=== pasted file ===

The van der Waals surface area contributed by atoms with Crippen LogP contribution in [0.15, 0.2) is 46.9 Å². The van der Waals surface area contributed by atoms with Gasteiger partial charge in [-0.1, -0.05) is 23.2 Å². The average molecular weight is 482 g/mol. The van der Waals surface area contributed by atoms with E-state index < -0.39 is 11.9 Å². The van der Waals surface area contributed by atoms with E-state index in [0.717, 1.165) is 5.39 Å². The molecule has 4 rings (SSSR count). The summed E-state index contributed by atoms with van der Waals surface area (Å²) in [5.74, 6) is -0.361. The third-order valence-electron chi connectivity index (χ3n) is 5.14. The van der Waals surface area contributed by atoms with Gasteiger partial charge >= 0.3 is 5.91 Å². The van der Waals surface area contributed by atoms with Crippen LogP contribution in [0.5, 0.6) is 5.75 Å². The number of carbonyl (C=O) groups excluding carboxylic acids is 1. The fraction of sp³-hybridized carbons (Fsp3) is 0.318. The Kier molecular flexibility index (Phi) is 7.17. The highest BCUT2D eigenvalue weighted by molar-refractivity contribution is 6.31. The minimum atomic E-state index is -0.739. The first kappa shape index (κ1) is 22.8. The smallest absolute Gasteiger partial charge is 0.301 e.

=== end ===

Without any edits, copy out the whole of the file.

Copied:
The van der Waals surface area contributed by atoms with Crippen LogP contribution in [0.15, 0.2) is 46.9 Å². The van der Waals surface area contributed by atoms with Gasteiger partial charge in [-0.1, -0.05) is 23.2 Å². The average molecular weight is 482 g/mol. The van der Waals surface area contributed by atoms with E-state index < -0.39 is 11.9 Å². The van der Waals surface area contributed by atoms with E-state index in [0.717, 1.165) is 5.39 Å². The molecule has 4 rings (SSSR count). The summed E-state index contributed by atoms with van der Waals surface area (Å²) in [5.74, 6) is -0.361. The third-order valence-electron chi connectivity index (χ3n) is 5.14. The van der Waals surface area contributed by atoms with Gasteiger partial charge >= 0.3 is 5.91 Å². The van der Waals surface area contributed by atoms with Crippen LogP contribution in [0.5, 0.6) is 5.75 Å². The number of carbonyl (C=O) groups excluding carboxylic acids is 1. The fraction of sp³-hybridized carbons (Fsp3) is 0.318. The Kier molecular flexibility index (Phi) is 7.17. The highest BCUT2D eigenvalue weighted by molar-refractivity contribution is 6.31. The minimum atomic E-state index is -0.739. The first kappa shape index (κ1) is 22.8. The smallest absolute Gasteiger partial charge is 0.301 e.